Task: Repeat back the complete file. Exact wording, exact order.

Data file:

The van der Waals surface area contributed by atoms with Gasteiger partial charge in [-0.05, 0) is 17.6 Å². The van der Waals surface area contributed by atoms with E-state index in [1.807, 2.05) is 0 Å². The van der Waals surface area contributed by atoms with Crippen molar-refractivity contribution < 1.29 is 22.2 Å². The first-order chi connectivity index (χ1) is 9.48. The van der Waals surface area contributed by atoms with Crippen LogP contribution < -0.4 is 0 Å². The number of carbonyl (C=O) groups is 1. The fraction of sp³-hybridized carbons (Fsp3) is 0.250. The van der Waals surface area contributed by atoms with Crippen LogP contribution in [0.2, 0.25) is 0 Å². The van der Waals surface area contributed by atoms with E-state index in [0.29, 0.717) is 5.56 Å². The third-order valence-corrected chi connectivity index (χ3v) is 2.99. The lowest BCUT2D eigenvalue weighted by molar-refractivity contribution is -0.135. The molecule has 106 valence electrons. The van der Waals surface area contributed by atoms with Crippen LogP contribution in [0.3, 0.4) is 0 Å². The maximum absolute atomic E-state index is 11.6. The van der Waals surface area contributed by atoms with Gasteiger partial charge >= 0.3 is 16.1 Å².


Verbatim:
The van der Waals surface area contributed by atoms with Gasteiger partial charge in [-0.05, 0) is 17.6 Å². The van der Waals surface area contributed by atoms with E-state index in [1.807, 2.05) is 0 Å². The van der Waals surface area contributed by atoms with Crippen molar-refractivity contribution < 1.29 is 22.2 Å². The first-order chi connectivity index (χ1) is 9.48. The van der Waals surface area contributed by atoms with Crippen LogP contribution < -0.4 is 0 Å². The number of carbonyl (C=O) groups is 1. The fraction of sp³-hybridized carbons (Fsp3) is 0.250. The van der Waals surface area contributed by atoms with Crippen LogP contribution in [0.2, 0.25) is 0 Å². The van der Waals surface area contributed by atoms with E-state index in [0.29, 0.717) is 5.56 Å². The third-order valence-corrected chi connectivity index (χ3v) is 2.99. The lowest BCUT2D eigenvalue weighted by molar-refractivity contribution is -0.135. The molecule has 106 valence electrons. The van der Waals surface area contributed by atoms with Crippen LogP contribution in [0.3, 0.4) is 0 Å². The maximum absolute atomic E-state index is 11.6. The van der Waals surface area contributed by atoms with Gasteiger partial charge >= 0.3 is 16.1 Å².